Category — Galapagos
We loved our time in South America. This short video, set to Smitten’s “Todas Esas Cosas” (“All of These Things”), includes some of our favorite images from Ecuador, Peru, Argentina and Chile.
November 14, 2008 2 Comments
Conor takes us on a tour of the GAP Adventurer II (a.k.a. Cruz del Sur) in a way that only he can…
August 22, 2008 13 Comments
I recently read the story of a young man who was both a worry and a disappointment to his parents.
The father wanted his son to be a doctor, but the young man flunked out of medical school. The boy was considered by all to be rather average, and he had few prospects.
With medical school out of the question, the father pushed his son to become a clergyman, and the young man had resigned himself to the idea.
But then came the opportunity for the son to take a trip around the world.
The young man was very interested, but needed his father’s permission and financial support. His father objected to such a frivolous waste of his son’s time.
Fortunately, a kindly uncle intervened.
He convinced the boy’s father that his son had a unique opportunity to do something few would ever have the chance to do. And along the way, his son might just find his way in the world.
The father relented and allowed his son to travel around the world.
The boy, of course, was Charles Darwin. And the trip he took round the world – five years in all – was described in the book Voyage of the Beagle.
The rest, as they say, is history.
Darwin’s father didn’t live long enough to see the impact his “aimless” son had on our understanding of the natural world.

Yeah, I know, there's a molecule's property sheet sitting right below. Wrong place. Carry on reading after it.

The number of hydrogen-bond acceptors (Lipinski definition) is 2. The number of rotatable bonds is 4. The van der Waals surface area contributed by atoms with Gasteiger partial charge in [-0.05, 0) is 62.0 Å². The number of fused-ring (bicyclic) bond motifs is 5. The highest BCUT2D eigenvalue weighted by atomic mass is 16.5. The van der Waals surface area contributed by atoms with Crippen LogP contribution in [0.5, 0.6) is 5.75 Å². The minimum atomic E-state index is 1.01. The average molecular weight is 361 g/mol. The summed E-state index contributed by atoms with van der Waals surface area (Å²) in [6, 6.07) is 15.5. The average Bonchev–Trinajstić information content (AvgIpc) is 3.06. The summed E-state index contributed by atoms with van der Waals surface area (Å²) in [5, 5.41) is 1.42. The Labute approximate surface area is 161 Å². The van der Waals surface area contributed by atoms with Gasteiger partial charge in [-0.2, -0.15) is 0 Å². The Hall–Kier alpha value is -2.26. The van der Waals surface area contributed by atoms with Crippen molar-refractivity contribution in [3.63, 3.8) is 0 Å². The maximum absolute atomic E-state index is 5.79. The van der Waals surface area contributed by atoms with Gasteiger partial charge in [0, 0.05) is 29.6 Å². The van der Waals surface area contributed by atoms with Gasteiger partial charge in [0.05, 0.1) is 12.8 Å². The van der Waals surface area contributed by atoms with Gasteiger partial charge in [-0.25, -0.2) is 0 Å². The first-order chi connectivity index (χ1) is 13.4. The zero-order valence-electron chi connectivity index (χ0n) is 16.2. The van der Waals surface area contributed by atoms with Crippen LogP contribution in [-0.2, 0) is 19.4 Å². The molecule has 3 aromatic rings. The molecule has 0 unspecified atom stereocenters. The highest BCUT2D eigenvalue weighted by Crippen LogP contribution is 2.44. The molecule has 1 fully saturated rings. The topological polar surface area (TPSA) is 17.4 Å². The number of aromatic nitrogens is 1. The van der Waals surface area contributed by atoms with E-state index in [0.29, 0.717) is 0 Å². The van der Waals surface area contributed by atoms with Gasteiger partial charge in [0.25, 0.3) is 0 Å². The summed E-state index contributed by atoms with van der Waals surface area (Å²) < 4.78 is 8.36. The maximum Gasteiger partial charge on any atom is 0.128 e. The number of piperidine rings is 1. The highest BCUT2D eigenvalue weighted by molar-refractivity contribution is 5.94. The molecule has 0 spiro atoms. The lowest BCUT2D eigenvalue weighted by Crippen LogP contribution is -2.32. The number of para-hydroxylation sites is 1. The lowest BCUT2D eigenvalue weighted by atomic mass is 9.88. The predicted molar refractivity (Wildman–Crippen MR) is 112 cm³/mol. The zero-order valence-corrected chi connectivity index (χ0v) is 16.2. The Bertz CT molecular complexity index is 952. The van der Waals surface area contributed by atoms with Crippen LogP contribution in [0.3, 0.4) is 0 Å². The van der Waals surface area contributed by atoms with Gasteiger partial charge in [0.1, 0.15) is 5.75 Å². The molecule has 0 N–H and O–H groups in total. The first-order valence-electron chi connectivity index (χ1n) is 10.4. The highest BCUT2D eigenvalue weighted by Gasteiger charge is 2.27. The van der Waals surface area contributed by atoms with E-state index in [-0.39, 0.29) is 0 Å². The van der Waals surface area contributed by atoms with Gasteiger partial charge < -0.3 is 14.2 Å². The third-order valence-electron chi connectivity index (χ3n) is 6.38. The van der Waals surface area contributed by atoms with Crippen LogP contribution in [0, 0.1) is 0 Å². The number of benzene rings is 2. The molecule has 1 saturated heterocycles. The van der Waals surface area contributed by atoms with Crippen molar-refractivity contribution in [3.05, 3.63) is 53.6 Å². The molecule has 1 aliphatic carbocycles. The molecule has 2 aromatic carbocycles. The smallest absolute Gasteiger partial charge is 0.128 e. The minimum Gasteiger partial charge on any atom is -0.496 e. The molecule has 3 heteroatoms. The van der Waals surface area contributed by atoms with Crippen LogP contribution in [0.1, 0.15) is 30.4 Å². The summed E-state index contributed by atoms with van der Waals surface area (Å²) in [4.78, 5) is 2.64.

But one tribute to Darwin’s life work lives on at the Charles Darwin Research Center on Santa Cruz Island in the Galapagos.
The center has become an important advocate and advisor for protecting the Galapagos. One of their most important missions has been to help repopulate the islands with giant tortoises, which where well on their way to becoming extinct.
August 22, 2008 Comments Off on Father & Son
[Special thanks for Brantley Tillis for the use of his terrific underwater footage.]
August 20, 2008 5 Comments
On the public pier in Puerto Baquerizo Moreno, San Cristobal Island, we encountered a slight bump in the road.
At least a half dozen sea lions were blocking our way, lounging on the steps we needed to descend to board the dinghy that would take us to the Cruz del Sur, our home for the next week.
When it became apparent the sea lions weren’t quite ready to give up their resting spot, Hanzel, our naturalist guide, led us to another dock where we were able to board our dinghy.
To travel to the Galapagos is to travel to a alternate universe where sea lions, marine iguanas, giant tortoises and blue-footed boobies rule, and where they have found a way to live in harmony.
After centuries on islands with no natural predators, Galapagos wildlife is ridiculously tame.
Seventeenth and eighteenth century sailors were amused by the animals’ “stupidity.” They never had to hunt for food on the Galapagos; they simply went ashore and grabbed what they wanted, as if visiting a precursor to the modern supermarket.
The animals never fought back or fled. They knew no danger.
Today their main annoyance is hundreds of pesky humans constantly pointing a camera their way. Paparazzi in Patagonia clothing.
Our friends, the Gugel-McPhersons (Gail, David, Cam & Meg) joined us on a nearly flawless GAP Adventures family cruise to these other-worldly islands.
August 18, 2008 7 Comments